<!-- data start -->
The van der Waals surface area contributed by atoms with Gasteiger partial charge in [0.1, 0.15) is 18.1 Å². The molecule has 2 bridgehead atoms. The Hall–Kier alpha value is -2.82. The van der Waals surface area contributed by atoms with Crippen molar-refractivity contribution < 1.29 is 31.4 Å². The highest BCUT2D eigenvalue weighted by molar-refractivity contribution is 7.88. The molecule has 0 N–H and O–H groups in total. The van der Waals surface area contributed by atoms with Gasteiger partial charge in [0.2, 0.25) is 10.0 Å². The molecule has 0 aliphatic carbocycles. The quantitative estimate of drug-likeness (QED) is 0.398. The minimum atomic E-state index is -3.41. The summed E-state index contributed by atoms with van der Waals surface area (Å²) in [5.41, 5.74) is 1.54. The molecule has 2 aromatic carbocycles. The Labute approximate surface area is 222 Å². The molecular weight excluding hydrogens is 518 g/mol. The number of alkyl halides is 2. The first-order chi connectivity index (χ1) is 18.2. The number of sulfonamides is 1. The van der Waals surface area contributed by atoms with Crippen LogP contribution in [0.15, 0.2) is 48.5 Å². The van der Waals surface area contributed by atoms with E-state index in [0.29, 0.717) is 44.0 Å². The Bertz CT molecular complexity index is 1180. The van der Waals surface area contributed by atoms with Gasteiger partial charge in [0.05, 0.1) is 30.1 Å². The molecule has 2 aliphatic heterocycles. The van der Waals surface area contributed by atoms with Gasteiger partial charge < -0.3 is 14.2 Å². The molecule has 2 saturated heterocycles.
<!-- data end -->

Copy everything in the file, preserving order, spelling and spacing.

The van der Waals surface area contributed by atoms with Gasteiger partial charge in [0.1, 0.15) is 18.1 Å². The molecule has 2 bridgehead atoms. The Hall–Kier alpha value is -2.82. The van der Waals surface area contributed by atoms with Crippen molar-refractivity contribution < 1.29 is 31.4 Å². The highest BCUT2D eigenvalue weighted by molar-refractivity contribution is 7.88. The molecule has 0 N–H and O–H groups in total. The van der Waals surface area contributed by atoms with Gasteiger partial charge in [0.2, 0.25) is 10.0 Å². The molecule has 0 aliphatic carbocycles. The quantitative estimate of drug-likeness (QED) is 0.398. The minimum atomic E-state index is -3.41. The summed E-state index contributed by atoms with van der Waals surface area (Å²) in [5.41, 5.74) is 1.54. The molecule has 2 aromatic carbocycles. The Labute approximate surface area is 222 Å². The molecular weight excluding hydrogens is 518 g/mol. The number of alkyl halides is 2. The first-order chi connectivity index (χ1) is 18.2. The number of sulfonamides is 1. The van der Waals surface area contributed by atoms with Crippen LogP contribution in [0.15, 0.2) is 48.5 Å². The van der Waals surface area contributed by atoms with E-state index in [0.29, 0.717) is 44.0 Å². The Bertz CT molecular complexity index is 1180. The van der Waals surface area contributed by atoms with Gasteiger partial charge in [0.05, 0.1) is 30.1 Å². The molecule has 2 aliphatic heterocycles. The van der Waals surface area contributed by atoms with Gasteiger partial charge < -0.3 is 14.2 Å². The molecule has 2 saturated heterocycles.